Emmy Rossum (The Day After Tomorrow), Zach Gilford (TV's Friday Night Lights) and Ashley Springer (Teeth) head up a stellar cast including Ana Gasteyer (Mean Girls), Rooney Mara (A Nightmare on Elm Street), comedienne Sandra Bernhard (TV's Roseanne) and Alan Cumming (X2: X-Men United) in this captivating story of high school seniors at the crossroads of their adult lives.
When a pompous actor tells good girl Alexa (Rossum) that she hasn't lived, she embarks on a bold journey that takes her to mysterious bad boy Johnny (Gilford). Envious, her shy best friend Ben (Springer) also dares to pursue Johnny, complicating Alexa's romance and pushing the boundaries among the three friends.
Storyline: Our Reviewer's Take
After slogging through teen comedy dreck like 'Miss March,' and 'I Love You, Beth Cooper,' it was nice to see a film that didn't treat teenagers like empty voids of built up sexual frustration. Instead 'Dare' treats teenagers like intricate organisms with feelings and emotions.
I first saw 'Dare' at the 2009 Sundance film festival, and at that time I liked it, but something about it didn't attract me right away. It took this second viewing of the film, after I had viewed 'Miss March,' and 'I Love You, Beth Cooper,' to realize exactly how good 'Dare' is. Too many times in our high school comedy films, we're presented with a group of over-sexed teenagers with nothing on their airy minds but drugs, alcohol, and boobs. After sitting through so many such films, one begins to wonder if kids actually have complex thoughts.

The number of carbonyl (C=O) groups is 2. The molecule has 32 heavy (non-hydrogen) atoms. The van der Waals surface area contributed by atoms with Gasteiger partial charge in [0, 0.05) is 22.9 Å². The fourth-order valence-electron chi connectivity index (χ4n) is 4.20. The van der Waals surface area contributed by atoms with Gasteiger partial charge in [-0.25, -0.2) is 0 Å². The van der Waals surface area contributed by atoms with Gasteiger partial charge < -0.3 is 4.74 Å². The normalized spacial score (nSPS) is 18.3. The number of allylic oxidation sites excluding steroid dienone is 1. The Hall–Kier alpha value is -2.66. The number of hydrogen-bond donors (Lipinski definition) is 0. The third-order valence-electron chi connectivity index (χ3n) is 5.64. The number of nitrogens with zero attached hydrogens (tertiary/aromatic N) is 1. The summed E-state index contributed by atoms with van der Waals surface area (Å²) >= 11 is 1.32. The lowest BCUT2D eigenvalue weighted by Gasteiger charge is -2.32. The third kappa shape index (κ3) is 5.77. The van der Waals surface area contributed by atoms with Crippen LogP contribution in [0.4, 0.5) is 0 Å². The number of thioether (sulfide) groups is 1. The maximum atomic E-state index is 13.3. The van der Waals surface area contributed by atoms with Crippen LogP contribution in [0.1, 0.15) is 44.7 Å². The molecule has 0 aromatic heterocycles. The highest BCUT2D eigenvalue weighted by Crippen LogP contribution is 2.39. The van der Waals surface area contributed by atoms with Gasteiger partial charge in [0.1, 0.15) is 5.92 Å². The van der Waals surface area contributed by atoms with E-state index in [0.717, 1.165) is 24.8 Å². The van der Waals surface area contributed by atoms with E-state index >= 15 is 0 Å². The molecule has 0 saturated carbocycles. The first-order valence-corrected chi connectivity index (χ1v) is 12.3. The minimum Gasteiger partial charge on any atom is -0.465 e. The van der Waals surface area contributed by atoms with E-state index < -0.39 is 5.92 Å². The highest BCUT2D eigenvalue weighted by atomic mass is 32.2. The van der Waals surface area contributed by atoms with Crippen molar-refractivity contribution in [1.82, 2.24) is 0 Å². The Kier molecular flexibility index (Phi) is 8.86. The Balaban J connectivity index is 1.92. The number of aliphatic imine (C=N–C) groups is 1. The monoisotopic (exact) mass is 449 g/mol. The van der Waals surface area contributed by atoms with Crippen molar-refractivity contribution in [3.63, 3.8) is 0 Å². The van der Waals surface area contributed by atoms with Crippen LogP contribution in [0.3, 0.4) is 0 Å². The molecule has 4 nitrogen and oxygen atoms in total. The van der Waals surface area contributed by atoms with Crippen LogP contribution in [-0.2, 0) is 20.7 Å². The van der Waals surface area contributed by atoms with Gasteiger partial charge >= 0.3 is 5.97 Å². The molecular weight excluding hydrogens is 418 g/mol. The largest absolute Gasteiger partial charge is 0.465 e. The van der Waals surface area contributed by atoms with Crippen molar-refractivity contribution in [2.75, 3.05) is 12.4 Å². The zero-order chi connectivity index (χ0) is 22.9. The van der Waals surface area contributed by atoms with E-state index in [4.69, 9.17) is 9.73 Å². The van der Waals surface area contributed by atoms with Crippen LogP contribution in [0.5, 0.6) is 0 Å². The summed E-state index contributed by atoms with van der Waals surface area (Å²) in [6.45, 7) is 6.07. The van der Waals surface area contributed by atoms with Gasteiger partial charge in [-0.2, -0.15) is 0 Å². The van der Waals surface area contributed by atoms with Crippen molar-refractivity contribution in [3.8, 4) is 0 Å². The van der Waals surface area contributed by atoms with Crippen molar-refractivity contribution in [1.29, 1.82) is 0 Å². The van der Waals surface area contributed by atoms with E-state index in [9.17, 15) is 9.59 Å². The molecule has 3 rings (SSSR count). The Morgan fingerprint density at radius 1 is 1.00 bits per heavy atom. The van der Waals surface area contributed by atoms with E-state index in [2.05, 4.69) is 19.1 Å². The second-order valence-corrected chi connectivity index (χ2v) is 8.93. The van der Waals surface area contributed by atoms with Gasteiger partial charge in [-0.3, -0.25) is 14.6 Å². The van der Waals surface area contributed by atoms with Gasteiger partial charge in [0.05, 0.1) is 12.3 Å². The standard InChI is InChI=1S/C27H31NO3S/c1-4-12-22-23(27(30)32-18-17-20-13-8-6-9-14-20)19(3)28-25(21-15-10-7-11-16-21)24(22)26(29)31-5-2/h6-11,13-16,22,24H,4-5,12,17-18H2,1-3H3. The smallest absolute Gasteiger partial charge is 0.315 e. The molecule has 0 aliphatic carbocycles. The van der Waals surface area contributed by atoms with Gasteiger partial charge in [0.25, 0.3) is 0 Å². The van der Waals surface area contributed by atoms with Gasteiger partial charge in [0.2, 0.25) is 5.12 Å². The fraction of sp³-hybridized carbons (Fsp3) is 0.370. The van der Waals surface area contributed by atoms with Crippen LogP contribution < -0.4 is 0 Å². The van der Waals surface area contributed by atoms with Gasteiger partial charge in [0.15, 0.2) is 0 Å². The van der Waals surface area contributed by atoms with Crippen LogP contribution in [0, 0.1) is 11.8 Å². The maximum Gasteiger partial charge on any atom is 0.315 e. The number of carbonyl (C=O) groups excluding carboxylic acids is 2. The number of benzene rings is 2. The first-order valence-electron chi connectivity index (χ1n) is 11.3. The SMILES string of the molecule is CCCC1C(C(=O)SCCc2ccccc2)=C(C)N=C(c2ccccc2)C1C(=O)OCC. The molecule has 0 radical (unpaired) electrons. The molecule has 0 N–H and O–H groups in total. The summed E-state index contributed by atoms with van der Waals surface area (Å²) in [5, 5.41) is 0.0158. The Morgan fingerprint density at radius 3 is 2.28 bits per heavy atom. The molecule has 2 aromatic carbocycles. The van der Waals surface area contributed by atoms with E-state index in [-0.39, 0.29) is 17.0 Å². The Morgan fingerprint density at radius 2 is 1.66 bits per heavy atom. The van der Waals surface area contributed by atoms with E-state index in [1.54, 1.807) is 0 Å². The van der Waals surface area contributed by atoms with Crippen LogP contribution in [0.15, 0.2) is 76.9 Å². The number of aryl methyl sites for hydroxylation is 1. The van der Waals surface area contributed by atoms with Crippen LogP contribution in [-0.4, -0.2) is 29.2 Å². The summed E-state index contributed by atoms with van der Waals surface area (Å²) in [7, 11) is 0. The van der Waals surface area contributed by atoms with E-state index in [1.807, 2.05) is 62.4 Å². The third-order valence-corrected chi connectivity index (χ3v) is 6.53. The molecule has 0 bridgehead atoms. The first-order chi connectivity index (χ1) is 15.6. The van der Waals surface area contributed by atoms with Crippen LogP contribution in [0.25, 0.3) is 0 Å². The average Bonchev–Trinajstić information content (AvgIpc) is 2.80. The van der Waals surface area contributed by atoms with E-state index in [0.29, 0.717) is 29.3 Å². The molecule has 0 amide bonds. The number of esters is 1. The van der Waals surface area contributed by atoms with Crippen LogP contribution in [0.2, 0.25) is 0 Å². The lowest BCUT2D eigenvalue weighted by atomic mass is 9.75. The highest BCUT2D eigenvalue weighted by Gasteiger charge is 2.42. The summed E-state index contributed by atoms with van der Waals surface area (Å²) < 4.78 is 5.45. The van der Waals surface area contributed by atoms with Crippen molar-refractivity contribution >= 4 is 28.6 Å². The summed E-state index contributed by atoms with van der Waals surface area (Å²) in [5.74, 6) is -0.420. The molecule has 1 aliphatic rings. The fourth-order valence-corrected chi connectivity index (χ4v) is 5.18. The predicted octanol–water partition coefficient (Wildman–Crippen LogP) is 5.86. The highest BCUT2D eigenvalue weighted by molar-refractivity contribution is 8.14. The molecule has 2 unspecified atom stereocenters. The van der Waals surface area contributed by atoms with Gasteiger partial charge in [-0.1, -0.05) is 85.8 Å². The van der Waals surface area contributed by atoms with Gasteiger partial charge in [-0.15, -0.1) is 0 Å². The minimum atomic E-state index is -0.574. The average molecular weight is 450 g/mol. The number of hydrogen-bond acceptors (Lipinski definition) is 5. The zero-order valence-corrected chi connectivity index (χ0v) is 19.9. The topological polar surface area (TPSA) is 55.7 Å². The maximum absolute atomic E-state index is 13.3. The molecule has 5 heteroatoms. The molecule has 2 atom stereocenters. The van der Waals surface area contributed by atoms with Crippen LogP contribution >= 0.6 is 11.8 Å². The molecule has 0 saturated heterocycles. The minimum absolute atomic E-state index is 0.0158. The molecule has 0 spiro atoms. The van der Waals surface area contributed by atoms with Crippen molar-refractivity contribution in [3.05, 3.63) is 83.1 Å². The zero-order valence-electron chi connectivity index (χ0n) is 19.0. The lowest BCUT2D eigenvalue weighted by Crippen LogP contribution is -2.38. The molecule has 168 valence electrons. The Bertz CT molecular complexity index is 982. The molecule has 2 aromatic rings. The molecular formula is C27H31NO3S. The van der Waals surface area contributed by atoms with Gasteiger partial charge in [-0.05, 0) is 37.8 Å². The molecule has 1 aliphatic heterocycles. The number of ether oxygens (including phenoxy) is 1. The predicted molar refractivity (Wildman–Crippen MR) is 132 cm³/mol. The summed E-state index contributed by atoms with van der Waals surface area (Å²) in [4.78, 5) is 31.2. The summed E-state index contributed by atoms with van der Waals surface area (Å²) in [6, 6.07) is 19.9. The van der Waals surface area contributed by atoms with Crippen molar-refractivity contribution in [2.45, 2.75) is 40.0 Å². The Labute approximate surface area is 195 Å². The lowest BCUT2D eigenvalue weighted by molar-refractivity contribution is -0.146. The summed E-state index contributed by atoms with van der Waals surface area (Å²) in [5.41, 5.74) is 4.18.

'Dare' is the story of three students: Johnny, Alexa, and Ben. Divided into three segments, 'Dare' gives us a glimpse at each kid's life through their point of view. Alexa is the smart, pretty girl who hasn't ever been with a guy. Ben is the sexually confused adolescent who isn't sure which team he's batting for. And Johnny is the rich kid that has everything, but at the same time has nothing.
The film's tagline says "Do something you're afraid of." Indeed these kids do have fears, and each one of them faces them head on. Alexa wants to become an actress, but she stinks. After a rough acting lesson by one of her idols, she decides that she isn't going to be the goodie goodie girl anymore. Ben is fighting with feelings that he may or may not be gay. Afraid of what it might bring, Ben still dives into a world that scares him, but he knows for him it's right. Johnny may be the most interesting one of the bunch. While I think that many films out there use the rich kid syndrome – you know, when the kid has tons of money, but just has no love – too much, I think 'Dare' balances it very well. The movie doesn't shove the fact that Johnny has no real support system down our throats; instead it lets us wonder what he's really thinking and feeling.